Archdiocese Attorney: The reason a bright line rule is justified is where the ministerial exception comes from and what it’s based on. It’s meant to keep the government out of the Church-minister relationship, not just the hiring and the firing, the beginning and the end, but the middle as well, which is the management of the minister, the discipline of the minister… The problem with employment claims, as opposed to independently standing tort and contract claims, is that they are just integrally entwined with the employment relationship with the minister. It’s a place the state has no business being. In Milivojevich where the Court said, where the subject matter of the dispute is essentially religious, the defence has to be to the church in adjudicating the question, including the management of one of its ministers… Now, if within that relationship the church commits a bad act against the minister that exists independent of the church-minister relationship as such, such that that decision to employ the minister is not burdened, but rather the conduct independent of that is tortious, is criminal, is a breach of a contract, that’s how you address the parade of horribles that is suggested by the hypotheticals. And that is how you still allow people who have been injured to seek some kind of a remedy. On the other hand, if you have to commandeer the decision to make the person a minister as a basis to even have a claim, if you have to use the relationship as an employment relationship to the minister even as a rubric to bring the claim, such as investigating the work environment of a minister to decide if it was hostile, when the underlying alleged discriminatory conduct is immunized under the ministerial exception… One of the examples that Judge Rovner gave me was, imagine you have a racist bigoted supervising minister who does a number of offensive things. But on the other hand, in a case called Young, this Court dismissed the claims of a United Methodist minister who brought race discrimination claims against the United Methodist Church. Not that that’s a good thing to believe, not that that’s a good thing to do if it was true. But the church actually was entitled to conduct itself in a racist way in its relationship with the minister. No one’s endorsing that, of course. But that’s because the only basis for the claim was the employment relationship with the minister. If some other act, like threatening act, like putting a noose on someone’s desk were to occur, that’s independently actionable.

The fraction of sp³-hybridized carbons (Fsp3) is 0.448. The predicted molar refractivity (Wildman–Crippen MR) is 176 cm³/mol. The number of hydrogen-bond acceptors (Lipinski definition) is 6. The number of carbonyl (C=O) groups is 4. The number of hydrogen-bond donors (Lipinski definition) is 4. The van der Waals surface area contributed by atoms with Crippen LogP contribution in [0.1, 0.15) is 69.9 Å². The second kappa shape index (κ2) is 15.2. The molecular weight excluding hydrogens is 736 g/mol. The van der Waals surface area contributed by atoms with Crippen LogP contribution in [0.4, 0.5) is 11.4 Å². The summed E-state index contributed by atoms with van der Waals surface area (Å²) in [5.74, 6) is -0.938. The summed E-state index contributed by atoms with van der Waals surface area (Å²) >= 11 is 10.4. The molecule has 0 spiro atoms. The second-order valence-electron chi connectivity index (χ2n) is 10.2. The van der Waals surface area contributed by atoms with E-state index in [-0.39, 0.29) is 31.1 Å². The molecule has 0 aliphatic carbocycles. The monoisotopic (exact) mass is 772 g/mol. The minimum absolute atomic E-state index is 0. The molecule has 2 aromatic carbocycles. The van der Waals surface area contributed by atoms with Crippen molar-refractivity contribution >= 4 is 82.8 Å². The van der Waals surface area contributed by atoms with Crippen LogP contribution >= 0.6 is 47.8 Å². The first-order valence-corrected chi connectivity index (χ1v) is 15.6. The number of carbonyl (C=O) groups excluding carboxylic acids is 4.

I’d also recommend reading this commentary by Patrick Hornbeck.
Chris Damian is a writer, speaker, attorney, and business professional living in the Twin Cities. He received his B.A. in Philosophy from the University of Notre Dame and his J.D. and M.A. in Catholic Studies from the University of St. Thomas. He is the author of “I Desired You: Intellectual Journals on Faith and (Homo)sexuality” (volumes I and II). He is also the co-founder of YArespond, a group of Catholic young adults seeking informed and holistic responses to the clergy abuse crisis. In his free time, he enjoys hosting dinner parties and creative writing workshops.